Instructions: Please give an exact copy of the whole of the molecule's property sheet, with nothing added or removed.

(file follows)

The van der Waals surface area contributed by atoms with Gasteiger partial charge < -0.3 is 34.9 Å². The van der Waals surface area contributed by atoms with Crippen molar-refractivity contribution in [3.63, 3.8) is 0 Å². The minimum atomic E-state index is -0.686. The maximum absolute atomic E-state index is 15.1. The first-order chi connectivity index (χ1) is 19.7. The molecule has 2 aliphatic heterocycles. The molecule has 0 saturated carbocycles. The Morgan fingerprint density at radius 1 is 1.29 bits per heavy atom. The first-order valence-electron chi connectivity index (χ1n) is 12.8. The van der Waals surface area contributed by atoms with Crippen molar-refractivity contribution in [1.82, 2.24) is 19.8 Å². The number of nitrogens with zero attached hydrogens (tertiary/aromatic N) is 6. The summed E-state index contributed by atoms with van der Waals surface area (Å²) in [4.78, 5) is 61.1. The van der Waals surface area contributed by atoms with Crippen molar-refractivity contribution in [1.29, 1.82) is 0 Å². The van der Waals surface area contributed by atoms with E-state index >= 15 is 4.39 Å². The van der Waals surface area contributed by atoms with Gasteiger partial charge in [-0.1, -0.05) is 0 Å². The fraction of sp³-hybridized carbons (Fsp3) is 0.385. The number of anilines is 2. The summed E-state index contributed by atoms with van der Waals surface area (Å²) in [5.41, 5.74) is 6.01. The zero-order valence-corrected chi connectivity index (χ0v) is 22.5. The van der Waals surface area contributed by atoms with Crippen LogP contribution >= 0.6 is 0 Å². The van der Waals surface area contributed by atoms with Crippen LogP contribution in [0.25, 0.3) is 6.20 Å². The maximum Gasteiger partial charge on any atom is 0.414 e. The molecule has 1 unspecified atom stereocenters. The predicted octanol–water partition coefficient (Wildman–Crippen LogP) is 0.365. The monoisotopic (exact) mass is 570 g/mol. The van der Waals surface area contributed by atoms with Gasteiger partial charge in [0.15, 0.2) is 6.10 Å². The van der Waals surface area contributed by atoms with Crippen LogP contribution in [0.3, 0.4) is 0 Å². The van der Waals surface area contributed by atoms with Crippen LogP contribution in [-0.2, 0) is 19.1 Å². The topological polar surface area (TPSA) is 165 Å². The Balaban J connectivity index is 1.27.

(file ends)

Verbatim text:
The van der Waals surface area contributed by atoms with Gasteiger partial charge < -0.3 is 34.9 Å². The van der Waals surface area contributed by atoms with Crippen molar-refractivity contribution in [3.63, 3.8) is 0 Å². The minimum atomic E-state index is -0.686. The maximum absolute atomic E-state index is 15.1. The first-order chi connectivity index (χ1) is 19.7. The molecule has 2 aliphatic heterocycles. The molecule has 0 saturated carbocycles. The Morgan fingerprint density at radius 1 is 1.29 bits per heavy atom. The first-order valence-electron chi connectivity index (χ1n) is 12.8. The van der Waals surface area contributed by atoms with Crippen molar-refractivity contribution in [1.82, 2.24) is 19.8 Å². The number of nitrogens with zero attached hydrogens (tertiary/aromatic N) is 6. The summed E-state index contributed by atoms with van der Waals surface area (Å²) in [4.78, 5) is 61.1. The van der Waals surface area contributed by atoms with Crippen molar-refractivity contribution in [1.29, 1.82) is 0 Å². The van der Waals surface area contributed by atoms with E-state index >= 15 is 4.39 Å². The van der Waals surface area contributed by atoms with Gasteiger partial charge in [-0.1, -0.05) is 0 Å². The fraction of sp³-hybridized carbons (Fsp3) is 0.385. The number of anilines is 2. The summed E-state index contributed by atoms with van der Waals surface area (Å²) in [5.41, 5.74) is 6.01. The zero-order valence-corrected chi connectivity index (χ0v) is 22.5. The van der Waals surface area contributed by atoms with Crippen LogP contribution >= 0.6 is 0 Å². The van der Waals surface area contributed by atoms with Crippen LogP contribution in [0.25, 0.3) is 6.20 Å². The maximum Gasteiger partial charge on any atom is 0.414 e. The molecule has 1 unspecified atom stereocenters. The predicted octanol–water partition coefficient (Wildman–Crippen LogP) is 0.365. The monoisotopic (exact) mass is 570 g/mol. The van der Waals surface area contributed by atoms with Gasteiger partial charge in [0.15, 0.2) is 6.10 Å². The van der Waals surface area contributed by atoms with Crippen LogP contribution in [0.3, 0.4) is 0 Å². The van der Waals surface area contributed by atoms with Crippen LogP contribution in [-0.2, 0) is 19.1 Å². The topological polar surface area (TPSA) is 165 Å². The Balaban J connectivity index is 1.27.